"At this point, most builders are only looking to replenish their depleted inventories of new homes for sale, but otherwise holding off on new projects," said National Association of Home Builders (NAHB) Chairman Bob Nielsen, a home builder from Reno, Nev.
"While we would like to get more crews back on the job, we need to see solid improvement in consumer demand, greater access to credit for both builders and buyers and a reduction in the number of foreclosed properties on the market before we can ramp up new production," Nielsen added.
"Today's numbers are completely consistent with NAHB's forecast for the quarter, and are in keeping with the anemic economic and job growth we are seeing across most of the country," said NAHB Senior Economist Robert Denk.
"That said, we continue to anticipate modest gains in new-home production through the end of this year with greater momentum building into 2013, and some pockets of improvement are already evident in about a dozen metros nationwide," he explained.
Single-family housing starts declined 1.4% to a seasonally adjusted annual rate of 417,000 units in August, while multifamily production, which tends to display greater volatility on a month to month basis, declined 13.5% to a 154,000-unit rate.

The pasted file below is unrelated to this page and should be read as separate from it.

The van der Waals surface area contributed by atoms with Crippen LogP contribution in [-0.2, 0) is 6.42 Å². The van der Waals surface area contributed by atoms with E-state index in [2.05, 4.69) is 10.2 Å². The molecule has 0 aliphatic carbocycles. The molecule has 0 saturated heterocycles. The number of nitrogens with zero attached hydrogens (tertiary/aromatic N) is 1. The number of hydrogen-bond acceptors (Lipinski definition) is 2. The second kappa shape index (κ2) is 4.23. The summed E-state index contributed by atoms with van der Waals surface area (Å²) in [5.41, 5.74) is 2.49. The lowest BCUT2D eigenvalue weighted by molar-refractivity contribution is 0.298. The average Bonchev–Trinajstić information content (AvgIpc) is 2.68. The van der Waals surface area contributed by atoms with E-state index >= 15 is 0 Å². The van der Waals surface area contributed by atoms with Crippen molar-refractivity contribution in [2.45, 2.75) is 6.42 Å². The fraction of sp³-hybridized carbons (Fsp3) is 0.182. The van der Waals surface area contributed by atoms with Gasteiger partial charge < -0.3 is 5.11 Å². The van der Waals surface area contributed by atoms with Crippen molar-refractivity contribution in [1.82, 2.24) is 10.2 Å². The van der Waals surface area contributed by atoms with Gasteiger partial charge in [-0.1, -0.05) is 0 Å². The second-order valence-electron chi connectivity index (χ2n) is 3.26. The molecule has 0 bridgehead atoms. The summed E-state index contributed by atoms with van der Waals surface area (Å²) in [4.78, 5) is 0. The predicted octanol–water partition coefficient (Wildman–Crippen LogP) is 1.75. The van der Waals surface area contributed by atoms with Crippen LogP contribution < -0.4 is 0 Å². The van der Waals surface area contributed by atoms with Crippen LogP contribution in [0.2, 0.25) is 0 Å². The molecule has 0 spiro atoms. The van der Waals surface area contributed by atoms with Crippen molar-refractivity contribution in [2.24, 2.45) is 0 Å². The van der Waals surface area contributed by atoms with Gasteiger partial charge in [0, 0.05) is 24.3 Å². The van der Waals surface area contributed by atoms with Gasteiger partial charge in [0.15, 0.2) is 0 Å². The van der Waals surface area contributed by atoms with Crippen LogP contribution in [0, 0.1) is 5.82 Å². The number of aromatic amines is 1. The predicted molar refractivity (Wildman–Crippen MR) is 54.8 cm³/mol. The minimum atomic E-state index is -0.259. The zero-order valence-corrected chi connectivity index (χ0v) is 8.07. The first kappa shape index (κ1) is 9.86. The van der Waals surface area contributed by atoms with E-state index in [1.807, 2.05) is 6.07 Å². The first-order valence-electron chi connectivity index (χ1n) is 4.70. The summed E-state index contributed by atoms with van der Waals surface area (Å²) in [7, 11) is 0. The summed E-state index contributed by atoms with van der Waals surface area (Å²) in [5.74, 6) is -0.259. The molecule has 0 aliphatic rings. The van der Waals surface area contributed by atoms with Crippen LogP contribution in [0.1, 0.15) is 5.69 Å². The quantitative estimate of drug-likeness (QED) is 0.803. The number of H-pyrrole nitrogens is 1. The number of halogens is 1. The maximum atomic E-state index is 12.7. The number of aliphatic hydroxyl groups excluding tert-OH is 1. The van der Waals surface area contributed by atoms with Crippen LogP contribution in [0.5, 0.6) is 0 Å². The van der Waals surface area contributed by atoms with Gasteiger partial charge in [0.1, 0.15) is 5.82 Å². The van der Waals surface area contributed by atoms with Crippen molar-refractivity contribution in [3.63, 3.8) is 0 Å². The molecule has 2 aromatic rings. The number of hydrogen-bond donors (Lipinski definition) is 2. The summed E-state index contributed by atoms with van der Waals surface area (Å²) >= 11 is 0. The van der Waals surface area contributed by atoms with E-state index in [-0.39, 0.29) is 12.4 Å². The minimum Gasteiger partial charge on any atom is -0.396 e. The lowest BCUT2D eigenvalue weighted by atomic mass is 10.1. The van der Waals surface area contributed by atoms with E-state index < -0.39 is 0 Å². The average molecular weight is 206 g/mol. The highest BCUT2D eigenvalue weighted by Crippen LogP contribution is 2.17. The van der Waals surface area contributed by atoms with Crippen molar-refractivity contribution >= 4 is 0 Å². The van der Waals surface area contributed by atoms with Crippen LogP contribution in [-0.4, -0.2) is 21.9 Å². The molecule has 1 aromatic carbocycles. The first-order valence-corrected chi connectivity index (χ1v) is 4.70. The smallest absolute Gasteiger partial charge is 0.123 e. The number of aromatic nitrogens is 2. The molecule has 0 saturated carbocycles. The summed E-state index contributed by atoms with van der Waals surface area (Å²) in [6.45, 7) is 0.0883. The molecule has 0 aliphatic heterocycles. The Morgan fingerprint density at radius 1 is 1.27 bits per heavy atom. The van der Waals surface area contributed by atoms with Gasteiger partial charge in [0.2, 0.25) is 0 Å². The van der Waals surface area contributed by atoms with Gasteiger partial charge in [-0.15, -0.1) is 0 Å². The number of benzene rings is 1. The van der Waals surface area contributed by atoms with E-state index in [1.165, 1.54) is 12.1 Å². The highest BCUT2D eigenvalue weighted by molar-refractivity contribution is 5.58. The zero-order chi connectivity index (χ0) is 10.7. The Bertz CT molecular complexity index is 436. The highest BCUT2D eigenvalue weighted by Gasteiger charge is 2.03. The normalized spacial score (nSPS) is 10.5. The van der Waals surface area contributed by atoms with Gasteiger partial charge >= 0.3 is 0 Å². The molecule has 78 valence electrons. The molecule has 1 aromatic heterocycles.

Regionally, combined starts activity was mixed in August, with the Midwest and West posting gains of 2.6% and 2.2%, respectively, and the Northeast and South posting declines of 29.1% and 3.3%, respectively.
Building permits, which can be an indicator of future building activity, rose 3.2% to a seasonally adjusted annual rate of 620,000 units in August, their highest level since last December.
Single-family permits gained 2.5% to 413,000 units, while multifamily permits gained 4.5% to 207,000 units.
Permit issuance rose in three out of four regions in August. The South was the only region to post a decline, of 1.3%, while the Northeast, Midwest and West posted gains of 3.3%, 6.3%, and 11.3%, respectively.
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